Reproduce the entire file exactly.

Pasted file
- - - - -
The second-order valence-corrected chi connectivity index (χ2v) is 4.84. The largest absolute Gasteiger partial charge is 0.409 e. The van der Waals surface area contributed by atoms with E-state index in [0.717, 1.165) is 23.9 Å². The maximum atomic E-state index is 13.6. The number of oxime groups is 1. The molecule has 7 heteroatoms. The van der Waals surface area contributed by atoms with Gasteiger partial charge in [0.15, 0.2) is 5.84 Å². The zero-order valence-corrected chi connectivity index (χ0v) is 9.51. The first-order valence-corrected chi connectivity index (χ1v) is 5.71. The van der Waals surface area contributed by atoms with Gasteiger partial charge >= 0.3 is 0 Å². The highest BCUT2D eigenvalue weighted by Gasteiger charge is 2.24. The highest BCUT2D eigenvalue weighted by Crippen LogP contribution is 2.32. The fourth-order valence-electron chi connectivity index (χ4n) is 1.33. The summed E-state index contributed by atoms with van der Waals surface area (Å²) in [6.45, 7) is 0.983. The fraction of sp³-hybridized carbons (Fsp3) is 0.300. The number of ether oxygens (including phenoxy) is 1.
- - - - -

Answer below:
The second-order valence-corrected chi connectivity index (χ2v) is 4.84. The largest absolute Gasteiger partial charge is 0.409 e. The van der Waals surface area contributed by atoms with E-state index in [0.717, 1.165) is 23.9 Å². The maximum atomic E-state index is 13.6. The number of oxime groups is 1. The molecule has 7 heteroatoms. The van der Waals surface area contributed by atoms with Gasteiger partial charge in [0.15, 0.2) is 5.84 Å². The zero-order valence-corrected chi connectivity index (χ0v) is 9.51. The first-order valence-corrected chi connectivity index (χ1v) is 5.71. The van der Waals surface area contributed by atoms with Gasteiger partial charge >= 0.3 is 0 Å². The highest BCUT2D eigenvalue weighted by Gasteiger charge is 2.24. The highest BCUT2D eigenvalue weighted by Crippen LogP contribution is 2.32. The fourth-order valence-electron chi connectivity index (χ4n) is 1.33. The summed E-state index contributed by atoms with van der Waals surface area (Å²) in [6.45, 7) is 0.983. The fraction of sp³-hybridized carbons (Fsp3) is 0.300. The number of ether oxygens (including phenoxy) is 1.